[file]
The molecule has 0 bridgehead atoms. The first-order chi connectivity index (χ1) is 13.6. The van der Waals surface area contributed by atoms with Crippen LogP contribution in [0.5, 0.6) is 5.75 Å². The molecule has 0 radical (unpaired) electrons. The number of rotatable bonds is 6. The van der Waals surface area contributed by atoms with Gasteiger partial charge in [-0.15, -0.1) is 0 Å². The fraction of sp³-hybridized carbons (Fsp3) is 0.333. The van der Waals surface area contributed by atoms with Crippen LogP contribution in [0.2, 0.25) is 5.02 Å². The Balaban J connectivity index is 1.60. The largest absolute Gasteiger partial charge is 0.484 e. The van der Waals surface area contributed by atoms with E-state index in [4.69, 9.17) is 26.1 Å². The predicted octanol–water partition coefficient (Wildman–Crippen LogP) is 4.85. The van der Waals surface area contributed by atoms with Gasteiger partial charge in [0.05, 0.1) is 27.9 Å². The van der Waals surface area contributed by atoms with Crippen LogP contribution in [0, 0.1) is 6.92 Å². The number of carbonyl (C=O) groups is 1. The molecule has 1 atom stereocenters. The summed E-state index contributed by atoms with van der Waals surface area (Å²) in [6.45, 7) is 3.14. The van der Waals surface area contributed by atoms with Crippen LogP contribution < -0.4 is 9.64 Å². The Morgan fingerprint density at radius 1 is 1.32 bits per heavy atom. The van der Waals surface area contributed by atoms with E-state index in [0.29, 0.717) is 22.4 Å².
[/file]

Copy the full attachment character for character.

The molecule has 0 bridgehead atoms. The first-order chi connectivity index (χ1) is 13.6. The van der Waals surface area contributed by atoms with Crippen LogP contribution in [0.5, 0.6) is 5.75 Å². The molecule has 0 radical (unpaired) electrons. The number of rotatable bonds is 6. The van der Waals surface area contributed by atoms with Gasteiger partial charge in [-0.15, -0.1) is 0 Å². The fraction of sp³-hybridized carbons (Fsp3) is 0.333. The van der Waals surface area contributed by atoms with Crippen LogP contribution in [0.2, 0.25) is 5.02 Å². The Balaban J connectivity index is 1.60. The largest absolute Gasteiger partial charge is 0.484 e. The van der Waals surface area contributed by atoms with E-state index in [4.69, 9.17) is 26.1 Å². The predicted octanol–water partition coefficient (Wildman–Crippen LogP) is 4.85. The van der Waals surface area contributed by atoms with Gasteiger partial charge in [0.05, 0.1) is 27.9 Å². The van der Waals surface area contributed by atoms with Crippen LogP contribution in [0, 0.1) is 6.92 Å². The number of carbonyl (C=O) groups is 1. The molecule has 1 atom stereocenters. The summed E-state index contributed by atoms with van der Waals surface area (Å²) in [6.45, 7) is 3.14. The van der Waals surface area contributed by atoms with Crippen LogP contribution < -0.4 is 9.64 Å². The Morgan fingerprint density at radius 1 is 1.32 bits per heavy atom. The van der Waals surface area contributed by atoms with E-state index in [0.29, 0.717) is 22.4 Å².